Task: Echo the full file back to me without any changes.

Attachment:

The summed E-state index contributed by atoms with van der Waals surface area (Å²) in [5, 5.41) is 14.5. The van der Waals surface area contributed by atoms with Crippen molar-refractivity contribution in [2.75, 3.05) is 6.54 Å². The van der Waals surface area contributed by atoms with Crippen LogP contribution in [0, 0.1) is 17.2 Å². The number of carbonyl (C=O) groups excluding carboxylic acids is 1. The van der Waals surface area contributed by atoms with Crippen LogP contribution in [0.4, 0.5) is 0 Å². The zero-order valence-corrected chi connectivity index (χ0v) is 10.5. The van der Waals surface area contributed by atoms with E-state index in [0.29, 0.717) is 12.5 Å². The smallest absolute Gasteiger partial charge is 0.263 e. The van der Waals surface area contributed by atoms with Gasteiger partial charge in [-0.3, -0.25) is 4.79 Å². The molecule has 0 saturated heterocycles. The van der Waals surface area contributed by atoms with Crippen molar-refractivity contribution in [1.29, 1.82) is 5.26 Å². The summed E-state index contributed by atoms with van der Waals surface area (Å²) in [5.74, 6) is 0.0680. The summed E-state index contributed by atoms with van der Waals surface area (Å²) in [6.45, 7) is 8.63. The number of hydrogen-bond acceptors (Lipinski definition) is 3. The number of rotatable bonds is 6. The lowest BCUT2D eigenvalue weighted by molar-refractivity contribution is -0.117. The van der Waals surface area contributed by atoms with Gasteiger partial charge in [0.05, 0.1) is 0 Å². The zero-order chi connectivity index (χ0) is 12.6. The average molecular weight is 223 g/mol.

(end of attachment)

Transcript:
The summed E-state index contributed by atoms with van der Waals surface area (Å²) in [5, 5.41) is 14.5. The van der Waals surface area contributed by atoms with Crippen molar-refractivity contribution in [2.75, 3.05) is 6.54 Å². The van der Waals surface area contributed by atoms with Crippen LogP contribution in [0, 0.1) is 17.2 Å². The number of carbonyl (C=O) groups excluding carboxylic acids is 1. The van der Waals surface area contributed by atoms with Crippen LogP contribution in [0.4, 0.5) is 0 Å². The zero-order valence-corrected chi connectivity index (χ0v) is 10.5. The van der Waals surface area contributed by atoms with E-state index in [0.29, 0.717) is 12.5 Å². The smallest absolute Gasteiger partial charge is 0.263 e. The van der Waals surface area contributed by atoms with Gasteiger partial charge in [-0.3, -0.25) is 4.79 Å². The molecule has 0 saturated heterocycles. The van der Waals surface area contributed by atoms with Crippen molar-refractivity contribution in [1.29, 1.82) is 5.26 Å². The summed E-state index contributed by atoms with van der Waals surface area (Å²) in [5.74, 6) is 0.0680. The summed E-state index contributed by atoms with van der Waals surface area (Å²) in [6.45, 7) is 8.63. The number of hydrogen-bond acceptors (Lipinski definition) is 3. The number of rotatable bonds is 6. The lowest BCUT2D eigenvalue weighted by molar-refractivity contribution is -0.117. The van der Waals surface area contributed by atoms with Gasteiger partial charge in [0.05, 0.1) is 0 Å². The zero-order chi connectivity index (χ0) is 12.6. The average molecular weight is 223 g/mol.